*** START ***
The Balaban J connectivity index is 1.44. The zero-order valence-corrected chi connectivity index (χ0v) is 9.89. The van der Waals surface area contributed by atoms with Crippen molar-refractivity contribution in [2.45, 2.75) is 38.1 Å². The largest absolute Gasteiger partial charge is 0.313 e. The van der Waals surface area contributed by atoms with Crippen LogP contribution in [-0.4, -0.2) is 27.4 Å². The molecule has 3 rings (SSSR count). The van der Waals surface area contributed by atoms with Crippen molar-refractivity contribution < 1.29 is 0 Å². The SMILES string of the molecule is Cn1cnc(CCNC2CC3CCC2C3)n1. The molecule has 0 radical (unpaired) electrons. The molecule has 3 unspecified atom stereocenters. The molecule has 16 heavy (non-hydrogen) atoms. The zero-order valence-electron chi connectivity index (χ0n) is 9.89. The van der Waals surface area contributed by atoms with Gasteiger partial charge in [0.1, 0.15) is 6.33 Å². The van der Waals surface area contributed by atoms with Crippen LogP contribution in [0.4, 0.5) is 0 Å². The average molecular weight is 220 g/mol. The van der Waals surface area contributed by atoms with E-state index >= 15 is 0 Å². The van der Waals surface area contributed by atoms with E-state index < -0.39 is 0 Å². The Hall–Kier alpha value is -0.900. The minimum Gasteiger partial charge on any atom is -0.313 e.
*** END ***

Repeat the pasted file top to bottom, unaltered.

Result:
The Balaban J connectivity index is 1.44. The zero-order valence-corrected chi connectivity index (χ0v) is 9.89. The van der Waals surface area contributed by atoms with Crippen molar-refractivity contribution in [2.45, 2.75) is 38.1 Å². The largest absolute Gasteiger partial charge is 0.313 e. The van der Waals surface area contributed by atoms with Crippen LogP contribution in [-0.4, -0.2) is 27.4 Å². The molecule has 3 rings (SSSR count). The van der Waals surface area contributed by atoms with Crippen molar-refractivity contribution < 1.29 is 0 Å². The SMILES string of the molecule is Cn1cnc(CCNC2CC3CCC2C3)n1. The molecule has 0 radical (unpaired) electrons. The molecule has 3 unspecified atom stereocenters. The molecule has 16 heavy (non-hydrogen) atoms. The zero-order valence-electron chi connectivity index (χ0n) is 9.89. The van der Waals surface area contributed by atoms with Gasteiger partial charge in [0.1, 0.15) is 6.33 Å². The van der Waals surface area contributed by atoms with Crippen LogP contribution in [0.4, 0.5) is 0 Å². The average molecular weight is 220 g/mol. The van der Waals surface area contributed by atoms with E-state index >= 15 is 0 Å². The van der Waals surface area contributed by atoms with E-state index < -0.39 is 0 Å². The Hall–Kier alpha value is -0.900. The minimum Gasteiger partial charge on any atom is -0.313 e.